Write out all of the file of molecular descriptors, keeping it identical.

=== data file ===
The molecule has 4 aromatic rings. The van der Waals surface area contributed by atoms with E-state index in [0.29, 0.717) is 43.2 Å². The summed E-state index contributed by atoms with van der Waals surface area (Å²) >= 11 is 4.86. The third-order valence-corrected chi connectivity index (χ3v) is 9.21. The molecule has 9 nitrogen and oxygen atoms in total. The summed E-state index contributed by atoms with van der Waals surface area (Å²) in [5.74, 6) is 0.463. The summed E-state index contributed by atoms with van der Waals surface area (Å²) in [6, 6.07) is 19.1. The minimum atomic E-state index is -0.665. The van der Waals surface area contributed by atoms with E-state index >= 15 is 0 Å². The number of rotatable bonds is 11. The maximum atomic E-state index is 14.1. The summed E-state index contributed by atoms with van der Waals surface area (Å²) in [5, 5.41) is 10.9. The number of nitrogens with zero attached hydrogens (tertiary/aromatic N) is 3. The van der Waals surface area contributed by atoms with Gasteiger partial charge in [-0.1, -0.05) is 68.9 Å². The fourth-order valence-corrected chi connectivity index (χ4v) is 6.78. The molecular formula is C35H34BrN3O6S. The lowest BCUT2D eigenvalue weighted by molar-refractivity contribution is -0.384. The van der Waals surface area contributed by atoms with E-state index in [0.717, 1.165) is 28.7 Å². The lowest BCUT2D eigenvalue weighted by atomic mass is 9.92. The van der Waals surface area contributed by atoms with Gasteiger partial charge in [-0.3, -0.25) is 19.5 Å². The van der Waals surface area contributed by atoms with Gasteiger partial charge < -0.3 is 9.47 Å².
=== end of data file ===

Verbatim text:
The molecule has 4 aromatic rings. The van der Waals surface area contributed by atoms with E-state index in [0.29, 0.717) is 43.2 Å². The summed E-state index contributed by atoms with van der Waals surface area (Å²) >= 11 is 4.86. The third-order valence-corrected chi connectivity index (χ3v) is 9.21. The molecule has 9 nitrogen and oxygen atoms in total. The summed E-state index contributed by atoms with van der Waals surface area (Å²) in [5.74, 6) is 0.463. The summed E-state index contributed by atoms with van der Waals surface area (Å²) in [6, 6.07) is 19.1. The minimum atomic E-state index is -0.665. The van der Waals surface area contributed by atoms with E-state index >= 15 is 0 Å². The number of rotatable bonds is 11. The maximum atomic E-state index is 14.1. The summed E-state index contributed by atoms with van der Waals surface area (Å²) in [5, 5.41) is 10.9. The number of nitrogens with zero attached hydrogens (tertiary/aromatic N) is 3. The van der Waals surface area contributed by atoms with Gasteiger partial charge in [-0.1, -0.05) is 68.9 Å². The fourth-order valence-corrected chi connectivity index (χ4v) is 6.78. The molecular formula is C35H34BrN3O6S. The lowest BCUT2D eigenvalue weighted by molar-refractivity contribution is -0.384. The van der Waals surface area contributed by atoms with E-state index in [0.717, 1.165) is 28.7 Å². The lowest BCUT2D eigenvalue weighted by atomic mass is 9.92. The van der Waals surface area contributed by atoms with Gasteiger partial charge in [-0.3, -0.25) is 19.5 Å². The van der Waals surface area contributed by atoms with Gasteiger partial charge < -0.3 is 9.47 Å².